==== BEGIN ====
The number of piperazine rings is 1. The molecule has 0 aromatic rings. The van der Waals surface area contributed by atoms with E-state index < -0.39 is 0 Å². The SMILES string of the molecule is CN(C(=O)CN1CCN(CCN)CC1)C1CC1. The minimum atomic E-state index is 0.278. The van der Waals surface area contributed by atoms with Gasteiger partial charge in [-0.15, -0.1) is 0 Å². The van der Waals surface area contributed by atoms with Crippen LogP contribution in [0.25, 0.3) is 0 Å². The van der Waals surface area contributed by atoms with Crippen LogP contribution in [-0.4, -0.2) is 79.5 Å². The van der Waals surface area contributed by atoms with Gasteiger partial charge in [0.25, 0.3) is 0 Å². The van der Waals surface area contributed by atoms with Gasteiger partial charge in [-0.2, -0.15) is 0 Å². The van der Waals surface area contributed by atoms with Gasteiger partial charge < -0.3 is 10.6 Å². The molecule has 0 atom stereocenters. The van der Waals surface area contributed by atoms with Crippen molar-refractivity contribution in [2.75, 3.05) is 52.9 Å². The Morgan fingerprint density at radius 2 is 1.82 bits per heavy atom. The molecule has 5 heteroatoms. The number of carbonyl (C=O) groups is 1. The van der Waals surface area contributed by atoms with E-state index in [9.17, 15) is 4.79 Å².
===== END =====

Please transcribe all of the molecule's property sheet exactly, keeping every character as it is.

The number of piperazine rings is 1. The molecule has 0 aromatic rings. The van der Waals surface area contributed by atoms with E-state index < -0.39 is 0 Å². The SMILES string of the molecule is CN(C(=O)CN1CCN(CCN)CC1)C1CC1. The minimum atomic E-state index is 0.278. The van der Waals surface area contributed by atoms with Gasteiger partial charge in [-0.15, -0.1) is 0 Å². The van der Waals surface area contributed by atoms with Crippen LogP contribution in [0.25, 0.3) is 0 Å². The van der Waals surface area contributed by atoms with Crippen LogP contribution in [-0.4, -0.2) is 79.5 Å². The van der Waals surface area contributed by atoms with Gasteiger partial charge in [0.25, 0.3) is 0 Å². The van der Waals surface area contributed by atoms with Gasteiger partial charge in [-0.2, -0.15) is 0 Å². The van der Waals surface area contributed by atoms with Gasteiger partial charge < -0.3 is 10.6 Å². The molecule has 0 atom stereocenters. The van der Waals surface area contributed by atoms with Crippen molar-refractivity contribution in [2.75, 3.05) is 52.9 Å². The Morgan fingerprint density at radius 2 is 1.82 bits per heavy atom. The molecule has 5 heteroatoms. The number of carbonyl (C=O) groups is 1. The van der Waals surface area contributed by atoms with E-state index in [9.17, 15) is 4.79 Å².